Ryan browsed Maggie’s bookshelf. He was hunting for Harry Potter.
“Grandma, where did you get all these books?” he asked.
“I don’t know. All over the world. Mostly from bookstores,” replied Maggie.
“What’s a bookstore, grandma?” asked Ryan.
Maggie sighed. “A bookstore is a place where you go to buy books. It’s like McDonalds, only better,” she explained.
“Oh, I’ve heard of them, but never seen one. Were they nice?”
“They were magical,” said Maggie.
“Magical?” asked Ryan.
“Yes, magical. Like Harry Potter.” Maggie handed Ryan the Prisoner of Azkaban.
“If they were so magical, then why did they disappear? Why did the bookstores die, grandma?”
“Come and sit, and I will tell you a story.” Ryan sat next to his grandmother on the big, comfy couch.
“Tell me.” Ryan smiled at Maggie.
“A long time ago, in a galaxy far, far away…”
“Hold on, grandma! This isn’t another Star Wars story, is it?”
“No, Ryan, it isn’t. Who’s telling this story anyway?”
“Then, please let me tell it.”
“OK. Go on.”
“Once upon a time, there lived an expat princess who lived in a big villa in the desert. But, this wasn’t just any desert. This desert was magical, for it had the world’s biggest mall! And, the world’s tallest building! So much shopping on every street corner! Every brand imaginable!”
Ryan rolled his eyes. “This isn’t a story about shopping is it?”
“Ryan, you are being rude. Will you please let me tell the story?”
“OK, grandma.” He beamed his most innocent smile at her.
“Where was I? Yes. One day, the princess went to find a bookstore. She looked high and lo. Finally, she found one.”
“Does the princess have a name, grandma?” interrupted Ryan.
Maggie sighed. “Well, if you insist. The princess’s name is Maya. Anyway, Maya found a bookstore. But to reach the bookstore she had to cross a giant MOTE.”
“I think you mean a moat, grandma.”
“I know perfectly well what I mean, and I mean MOTE. Now, where was I? Yes, Maya crossed the MOTE, but the entrance to the bookstore was guarded by a cave troll…I mean…salesperson. We’ll call him Raj.”
“Really, grandma? 1 billion Indians and the best you can do is Raj? That’s a bit racist. You might as well call him Apu. Don’t you think?” needled Ryan.
“Would you prefer if I called him Rabindranath?”
“Well, not really. But, I do wish you would get to the point.”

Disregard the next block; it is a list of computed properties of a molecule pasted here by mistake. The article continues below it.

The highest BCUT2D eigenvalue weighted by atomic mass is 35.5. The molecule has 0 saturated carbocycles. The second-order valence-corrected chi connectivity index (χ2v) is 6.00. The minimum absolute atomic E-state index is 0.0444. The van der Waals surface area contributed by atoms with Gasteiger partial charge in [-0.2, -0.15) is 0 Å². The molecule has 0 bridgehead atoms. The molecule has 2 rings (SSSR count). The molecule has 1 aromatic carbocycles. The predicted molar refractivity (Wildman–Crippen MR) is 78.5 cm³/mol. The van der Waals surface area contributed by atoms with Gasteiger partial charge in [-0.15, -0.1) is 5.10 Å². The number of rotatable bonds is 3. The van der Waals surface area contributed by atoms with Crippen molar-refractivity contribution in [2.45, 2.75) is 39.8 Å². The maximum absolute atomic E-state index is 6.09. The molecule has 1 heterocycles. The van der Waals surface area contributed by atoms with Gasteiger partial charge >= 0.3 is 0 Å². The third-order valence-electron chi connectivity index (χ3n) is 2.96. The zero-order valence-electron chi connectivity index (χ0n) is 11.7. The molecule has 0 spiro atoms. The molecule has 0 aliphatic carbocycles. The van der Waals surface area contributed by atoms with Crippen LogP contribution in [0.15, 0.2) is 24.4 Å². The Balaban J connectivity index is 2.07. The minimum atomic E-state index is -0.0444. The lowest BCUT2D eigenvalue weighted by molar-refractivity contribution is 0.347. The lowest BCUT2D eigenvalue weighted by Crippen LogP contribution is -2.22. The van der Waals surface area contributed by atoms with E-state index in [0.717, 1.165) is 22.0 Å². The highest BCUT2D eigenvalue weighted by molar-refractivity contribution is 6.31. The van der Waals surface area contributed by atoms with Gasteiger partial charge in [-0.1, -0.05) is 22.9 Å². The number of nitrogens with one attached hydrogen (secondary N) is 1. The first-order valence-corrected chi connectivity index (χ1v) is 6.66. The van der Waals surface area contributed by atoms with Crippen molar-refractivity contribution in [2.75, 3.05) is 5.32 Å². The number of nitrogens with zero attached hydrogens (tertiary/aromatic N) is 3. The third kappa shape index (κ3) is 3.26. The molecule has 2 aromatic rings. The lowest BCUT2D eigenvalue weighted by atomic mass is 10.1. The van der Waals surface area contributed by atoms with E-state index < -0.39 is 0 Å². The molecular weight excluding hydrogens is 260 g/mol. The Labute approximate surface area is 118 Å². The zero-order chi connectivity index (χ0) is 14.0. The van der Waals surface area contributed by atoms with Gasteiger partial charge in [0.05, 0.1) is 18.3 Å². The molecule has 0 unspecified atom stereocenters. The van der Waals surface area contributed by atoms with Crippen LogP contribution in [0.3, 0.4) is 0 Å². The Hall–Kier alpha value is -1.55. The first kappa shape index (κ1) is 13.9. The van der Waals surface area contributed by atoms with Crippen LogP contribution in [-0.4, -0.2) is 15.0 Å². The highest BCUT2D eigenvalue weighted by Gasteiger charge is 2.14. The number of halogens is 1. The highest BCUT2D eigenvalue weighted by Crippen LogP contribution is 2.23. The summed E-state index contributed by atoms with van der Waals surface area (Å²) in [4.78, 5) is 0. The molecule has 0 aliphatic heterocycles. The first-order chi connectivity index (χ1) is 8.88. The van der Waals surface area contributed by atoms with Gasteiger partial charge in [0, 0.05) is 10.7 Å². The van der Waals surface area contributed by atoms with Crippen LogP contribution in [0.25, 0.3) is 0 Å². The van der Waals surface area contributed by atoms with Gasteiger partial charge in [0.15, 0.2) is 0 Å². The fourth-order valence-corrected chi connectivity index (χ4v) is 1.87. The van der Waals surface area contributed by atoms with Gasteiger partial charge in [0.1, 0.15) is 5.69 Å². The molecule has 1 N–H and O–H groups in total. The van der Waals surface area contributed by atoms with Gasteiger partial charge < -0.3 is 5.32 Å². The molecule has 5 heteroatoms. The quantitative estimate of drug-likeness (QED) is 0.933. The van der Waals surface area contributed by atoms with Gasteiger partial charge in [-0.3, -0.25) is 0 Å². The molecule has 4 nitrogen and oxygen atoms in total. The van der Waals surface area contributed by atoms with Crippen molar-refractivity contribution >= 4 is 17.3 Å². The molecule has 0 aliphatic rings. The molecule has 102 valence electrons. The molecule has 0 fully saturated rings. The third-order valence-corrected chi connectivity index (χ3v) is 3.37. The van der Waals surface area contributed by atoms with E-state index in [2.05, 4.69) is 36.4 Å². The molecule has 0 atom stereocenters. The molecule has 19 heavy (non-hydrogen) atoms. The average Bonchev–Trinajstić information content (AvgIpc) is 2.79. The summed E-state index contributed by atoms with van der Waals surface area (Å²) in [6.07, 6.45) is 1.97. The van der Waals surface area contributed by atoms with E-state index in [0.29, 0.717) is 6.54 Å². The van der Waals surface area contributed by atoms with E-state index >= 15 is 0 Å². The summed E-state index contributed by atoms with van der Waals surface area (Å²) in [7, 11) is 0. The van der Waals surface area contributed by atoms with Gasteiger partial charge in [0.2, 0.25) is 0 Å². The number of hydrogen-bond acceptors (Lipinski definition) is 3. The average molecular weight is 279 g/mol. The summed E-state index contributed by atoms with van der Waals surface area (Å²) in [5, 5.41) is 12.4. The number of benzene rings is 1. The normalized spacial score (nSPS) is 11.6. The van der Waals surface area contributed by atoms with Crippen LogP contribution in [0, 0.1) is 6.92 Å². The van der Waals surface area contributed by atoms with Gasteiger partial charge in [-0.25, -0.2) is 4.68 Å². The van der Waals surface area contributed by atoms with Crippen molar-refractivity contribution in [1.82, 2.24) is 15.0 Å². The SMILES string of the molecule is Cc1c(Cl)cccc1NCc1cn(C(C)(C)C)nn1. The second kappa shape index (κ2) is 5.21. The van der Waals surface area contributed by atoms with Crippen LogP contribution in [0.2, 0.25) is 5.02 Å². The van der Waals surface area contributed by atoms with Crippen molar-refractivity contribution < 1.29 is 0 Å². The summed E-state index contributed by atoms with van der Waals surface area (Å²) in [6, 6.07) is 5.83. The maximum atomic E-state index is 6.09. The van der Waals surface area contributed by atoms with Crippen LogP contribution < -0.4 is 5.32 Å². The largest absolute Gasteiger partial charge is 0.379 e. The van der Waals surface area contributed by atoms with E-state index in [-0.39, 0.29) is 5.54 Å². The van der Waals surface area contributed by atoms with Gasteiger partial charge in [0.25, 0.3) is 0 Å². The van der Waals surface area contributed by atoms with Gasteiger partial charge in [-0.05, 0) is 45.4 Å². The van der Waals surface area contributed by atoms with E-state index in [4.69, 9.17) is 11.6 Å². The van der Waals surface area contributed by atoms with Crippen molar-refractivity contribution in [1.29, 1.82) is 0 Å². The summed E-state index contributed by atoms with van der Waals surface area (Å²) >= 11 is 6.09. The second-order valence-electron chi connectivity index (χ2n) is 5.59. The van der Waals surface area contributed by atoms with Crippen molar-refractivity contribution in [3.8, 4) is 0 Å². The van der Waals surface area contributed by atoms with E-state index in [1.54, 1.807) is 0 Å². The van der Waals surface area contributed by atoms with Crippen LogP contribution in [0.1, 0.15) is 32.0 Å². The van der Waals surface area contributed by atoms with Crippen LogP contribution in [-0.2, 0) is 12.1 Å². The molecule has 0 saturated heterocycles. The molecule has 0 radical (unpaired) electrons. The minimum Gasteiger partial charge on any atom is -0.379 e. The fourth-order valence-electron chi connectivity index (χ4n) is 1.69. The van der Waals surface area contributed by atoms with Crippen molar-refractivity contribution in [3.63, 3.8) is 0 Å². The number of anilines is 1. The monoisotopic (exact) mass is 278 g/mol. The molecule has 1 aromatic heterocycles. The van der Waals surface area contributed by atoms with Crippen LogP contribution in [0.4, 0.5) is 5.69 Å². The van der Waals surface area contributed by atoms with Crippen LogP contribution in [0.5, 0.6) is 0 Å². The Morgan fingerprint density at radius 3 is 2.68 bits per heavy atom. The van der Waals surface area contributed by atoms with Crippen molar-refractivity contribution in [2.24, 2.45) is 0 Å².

“Well, I would if you would stop interrupting me,” said Maggie exasperated.
She continued the story.
The princess approached the cave troll carefully. It’s better not to startle them.
‘Hello, do you work here?’ she asked.
‘Yes.” The cave troll asked the princess to tell him the purpose of her quest.
‘I am looking for a book by Chetan Bhagat called #MakingIndiaAwesome.”
The cave troll laughed. ‘You’re looking for a Chetan Bhagat book?’
Maya blushed. It was embarrassing to admit she was a fan. ‘Yes, it released yesterday in India.’
“Oh,’ said the troll, ‘then we won’t get it for another two months at least. We have his other books. Tell me. It’s another fiction book?’
‘No,’ said Maya, ‘No Half Girlfriends this time. This one is nonfiction,’ she replied. ‘It’s called Making India Awesome.’ The store clerk stifled a laugh.
‘I’m sorry, ma’am, but we don’t have it.’
Maya left the bookstore. When she returned home, she wished upon a Twitter star that the book might be available on Amazon Kindle US. The book fairies at Rupa granted her wish. She preorderd the book on her Kindle. And, at midnight Eastern Standard Time on 19 August, Chetan Bhagat was wirelessly delivered to Maya’s Kindle.
“Wow, grandma, Chetan Bhagat himself was delivered to your…I mean…Maya’s Kindle? That is magic!” shouted Ryan in awe.
“Well, not really Chetan Bhagat. His book. Anyway, the book was delivered, and the princess read happily ever after.”
“That’s some story, grandma,” said Ryan.
“Did you understand the moral of the story? How the bookstores died?”
“Yes, Chetan Bhagat killed them,” replied Ryan simply.
“Yes, no, wait. That’s not the moral. How do you figure that?” Maggie tried not to laugh. Ryan had inherited her skill with sarcasm.
“Well, he’s the deus ex machina in the story. I figured it was his fault.”
Maggie’s jaw dropped. “Deus ex…you have an awfully sophisticated vocabulary for an 8 year old.”
“It is awful, isn’t it?” he teased.
“Ryan, I do believe you have missed the moral.”
“So, what’s the moral?”
“The bookstores didn’t die because of a single writer or even because of ebooks. They died because of snot-nosed, smug sales trolls, poor inventory control and supply chain management, and overly complicated international copyright laws.”
Ryan raised his eyebrow at this grandmother. “I was supposed to get all that from your story?” he asked.
“Grandma, I love you, but you need to work on your story-telling skills.”
“I know, sweetie. I know.”